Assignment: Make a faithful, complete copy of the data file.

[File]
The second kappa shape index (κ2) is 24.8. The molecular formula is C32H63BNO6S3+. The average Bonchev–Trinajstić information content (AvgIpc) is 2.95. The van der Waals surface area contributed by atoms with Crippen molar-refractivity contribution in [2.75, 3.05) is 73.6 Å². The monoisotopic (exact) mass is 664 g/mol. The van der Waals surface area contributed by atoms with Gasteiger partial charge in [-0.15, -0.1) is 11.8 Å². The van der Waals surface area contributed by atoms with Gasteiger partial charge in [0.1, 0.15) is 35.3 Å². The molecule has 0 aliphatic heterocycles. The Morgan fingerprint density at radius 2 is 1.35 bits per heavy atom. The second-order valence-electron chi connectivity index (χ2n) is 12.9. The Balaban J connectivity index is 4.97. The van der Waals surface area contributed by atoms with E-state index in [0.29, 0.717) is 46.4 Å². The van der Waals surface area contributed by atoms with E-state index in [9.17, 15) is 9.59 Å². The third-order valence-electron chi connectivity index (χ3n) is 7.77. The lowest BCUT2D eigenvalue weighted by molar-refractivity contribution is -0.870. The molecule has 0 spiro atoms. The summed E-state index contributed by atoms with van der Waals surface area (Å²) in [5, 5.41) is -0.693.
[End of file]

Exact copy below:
The second kappa shape index (κ2) is 24.8. The molecular formula is C32H63BNO6S3+. The average Bonchev–Trinajstić information content (AvgIpc) is 2.95. The van der Waals surface area contributed by atoms with Crippen molar-refractivity contribution in [2.75, 3.05) is 73.6 Å². The monoisotopic (exact) mass is 664 g/mol. The van der Waals surface area contributed by atoms with Gasteiger partial charge in [-0.15, -0.1) is 11.8 Å². The van der Waals surface area contributed by atoms with Gasteiger partial charge in [0.1, 0.15) is 35.3 Å². The molecule has 0 aliphatic heterocycles. The Morgan fingerprint density at radius 2 is 1.35 bits per heavy atom. The second-order valence-electron chi connectivity index (χ2n) is 12.9. The Balaban J connectivity index is 4.97. The van der Waals surface area contributed by atoms with E-state index in [0.29, 0.717) is 46.4 Å². The van der Waals surface area contributed by atoms with E-state index in [9.17, 15) is 9.59 Å². The third-order valence-electron chi connectivity index (χ3n) is 7.77. The lowest BCUT2D eigenvalue weighted by molar-refractivity contribution is -0.870. The molecule has 0 spiro atoms. The summed E-state index contributed by atoms with van der Waals surface area (Å²) in [5, 5.41) is -0.693.